30. Talking About Grief

Good morning and welcome to your thirtieth meditation. Have you ever lost someone close to you, or been close to someone who has? Odds are the answer is yes. And even if you haven’t experienced loss up close yet, you will in time. Perhaps you think this is a rather grim way to start a podcast, but gloominess is not the goal here. The goal is to acknowledge that loss and death are exactly equally as common occurrences as are love and life. The more we recognize this, the more we will notice the staggering imbalance in attention given to each discrete topic. And hopefully, the more we notice that the subjects of death and loss are relatively woefully underdiscussed, the more we will feel it necessary to add to the discourse. And the more we talk about these topics, the more we normalize them, bringing them out of the obscure regions of taboo into the light where we can turn them over, examine them, and thus better prepare ourselves for our inevitable experience of them.

That’s not to say that we should walk around indiscriminately and indiscreetly talking about death and loss, or that we should insist that others do the same. These are certainly subjects that are difficult and painful to discuss for many – sometimes even impossible. Everyone grieves differently, and it would be irresponsible to suggest that anyone should do so in a prescribed way. However, the more options a grieving person has, the better: the more resources available for them to consult if they so wish; the more emotional support that is offered (if not accepted); the more opportunity to engage in conversation on the topic in a space free of stigma or judgment, the better. Even if a person who has experienced loss is unwilling or unable to engage with any of the options made available to them, it may just help to know that they are there.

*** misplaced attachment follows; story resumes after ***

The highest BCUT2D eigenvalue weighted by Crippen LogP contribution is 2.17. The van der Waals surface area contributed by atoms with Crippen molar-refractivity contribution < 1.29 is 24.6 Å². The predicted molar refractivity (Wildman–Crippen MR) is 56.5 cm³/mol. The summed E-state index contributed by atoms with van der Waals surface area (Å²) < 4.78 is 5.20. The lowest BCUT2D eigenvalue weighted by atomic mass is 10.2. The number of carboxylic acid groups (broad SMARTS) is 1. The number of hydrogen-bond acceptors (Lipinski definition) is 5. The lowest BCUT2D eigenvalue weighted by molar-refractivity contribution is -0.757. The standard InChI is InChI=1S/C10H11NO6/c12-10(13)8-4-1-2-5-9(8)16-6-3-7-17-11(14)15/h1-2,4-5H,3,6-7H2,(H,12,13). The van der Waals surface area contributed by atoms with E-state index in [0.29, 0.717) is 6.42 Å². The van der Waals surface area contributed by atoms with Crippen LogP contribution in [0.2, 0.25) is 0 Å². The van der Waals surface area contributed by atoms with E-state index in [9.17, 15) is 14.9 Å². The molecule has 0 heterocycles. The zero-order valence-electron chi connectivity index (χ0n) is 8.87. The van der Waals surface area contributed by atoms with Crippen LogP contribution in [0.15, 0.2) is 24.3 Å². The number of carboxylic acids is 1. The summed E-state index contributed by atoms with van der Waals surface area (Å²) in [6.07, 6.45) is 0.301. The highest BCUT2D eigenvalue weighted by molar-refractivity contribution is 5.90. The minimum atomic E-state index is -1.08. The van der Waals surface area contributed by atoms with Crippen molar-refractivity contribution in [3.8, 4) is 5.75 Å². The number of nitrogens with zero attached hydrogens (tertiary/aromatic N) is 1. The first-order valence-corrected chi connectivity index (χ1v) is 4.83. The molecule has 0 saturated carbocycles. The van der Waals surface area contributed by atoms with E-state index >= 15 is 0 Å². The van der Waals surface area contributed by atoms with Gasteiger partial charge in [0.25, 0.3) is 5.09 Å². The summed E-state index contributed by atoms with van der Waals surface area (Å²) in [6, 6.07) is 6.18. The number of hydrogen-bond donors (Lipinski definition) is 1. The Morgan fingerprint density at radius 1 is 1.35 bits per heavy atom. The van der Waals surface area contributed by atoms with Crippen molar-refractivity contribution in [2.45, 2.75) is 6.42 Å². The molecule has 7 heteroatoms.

So if you are in a position to offer someone who is grieving support, in any form, however small, do it. It can feel horribly uncomfortable. You may even rationalize that it is presumptuous to do so. But there is nothing presumptuous about extending an offer of support to another person who is in pain. There are better and worse ways to do it, depending on the context, sure. And often no more is required or desired than expressing your willingness to be there for them if they need you. They may not accept your offer, and that’s fine. But, by offering, you have let them know that you are not judging them, that they don’t need to feel ashamed or awkward about being sad, and that you are there to help if and when you are needed. This can make all the difference for someone in pain. So don’t try to hide from grief if you are confronted with it. The more we’re open to talking about these ideas, the less uncomfortable they will be for us to talk about, and the more supported everyone will be and feel – both the grievers and those of us who want to help them. Keep it up. You’re doing great. Have a wonderful day.

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